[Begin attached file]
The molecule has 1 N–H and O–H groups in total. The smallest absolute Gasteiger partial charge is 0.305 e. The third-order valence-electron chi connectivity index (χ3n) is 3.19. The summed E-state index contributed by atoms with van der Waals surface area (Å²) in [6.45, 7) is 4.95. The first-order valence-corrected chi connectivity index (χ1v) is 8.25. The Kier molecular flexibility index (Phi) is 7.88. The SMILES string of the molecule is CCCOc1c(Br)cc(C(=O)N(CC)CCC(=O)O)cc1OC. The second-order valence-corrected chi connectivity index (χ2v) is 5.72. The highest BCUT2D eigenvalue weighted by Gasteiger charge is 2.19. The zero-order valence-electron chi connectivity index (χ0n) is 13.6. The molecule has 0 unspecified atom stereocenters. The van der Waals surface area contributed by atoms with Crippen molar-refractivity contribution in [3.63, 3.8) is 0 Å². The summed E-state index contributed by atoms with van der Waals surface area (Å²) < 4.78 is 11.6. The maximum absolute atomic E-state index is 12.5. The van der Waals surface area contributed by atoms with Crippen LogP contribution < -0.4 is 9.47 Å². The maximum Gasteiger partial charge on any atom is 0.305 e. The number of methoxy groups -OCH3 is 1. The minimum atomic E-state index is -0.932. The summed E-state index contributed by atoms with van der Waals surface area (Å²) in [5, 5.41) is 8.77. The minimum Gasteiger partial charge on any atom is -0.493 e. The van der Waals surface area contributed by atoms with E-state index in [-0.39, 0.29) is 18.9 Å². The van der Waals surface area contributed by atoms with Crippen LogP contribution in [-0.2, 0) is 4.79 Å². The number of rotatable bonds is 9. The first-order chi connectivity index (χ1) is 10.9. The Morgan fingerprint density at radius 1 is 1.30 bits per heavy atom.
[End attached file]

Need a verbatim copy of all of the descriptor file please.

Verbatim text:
The molecule has 1 N–H and O–H groups in total. The smallest absolute Gasteiger partial charge is 0.305 e. The third-order valence-electron chi connectivity index (χ3n) is 3.19. The summed E-state index contributed by atoms with van der Waals surface area (Å²) in [6.45, 7) is 4.95. The first-order valence-corrected chi connectivity index (χ1v) is 8.25. The Kier molecular flexibility index (Phi) is 7.88. The SMILES string of the molecule is CCCOc1c(Br)cc(C(=O)N(CC)CCC(=O)O)cc1OC. The second-order valence-corrected chi connectivity index (χ2v) is 5.72. The highest BCUT2D eigenvalue weighted by Gasteiger charge is 2.19. The zero-order valence-electron chi connectivity index (χ0n) is 13.6. The molecule has 0 unspecified atom stereocenters. The van der Waals surface area contributed by atoms with Crippen molar-refractivity contribution in [3.63, 3.8) is 0 Å². The summed E-state index contributed by atoms with van der Waals surface area (Å²) < 4.78 is 11.6. The maximum absolute atomic E-state index is 12.5. The van der Waals surface area contributed by atoms with Crippen LogP contribution < -0.4 is 9.47 Å². The maximum Gasteiger partial charge on any atom is 0.305 e. The number of methoxy groups -OCH3 is 1. The minimum atomic E-state index is -0.932. The summed E-state index contributed by atoms with van der Waals surface area (Å²) in [5, 5.41) is 8.77. The minimum Gasteiger partial charge on any atom is -0.493 e. The van der Waals surface area contributed by atoms with E-state index in [-0.39, 0.29) is 18.9 Å². The van der Waals surface area contributed by atoms with Crippen LogP contribution in [-0.2, 0) is 4.79 Å². The number of rotatable bonds is 9. The first-order chi connectivity index (χ1) is 10.9. The Morgan fingerprint density at radius 1 is 1.30 bits per heavy atom.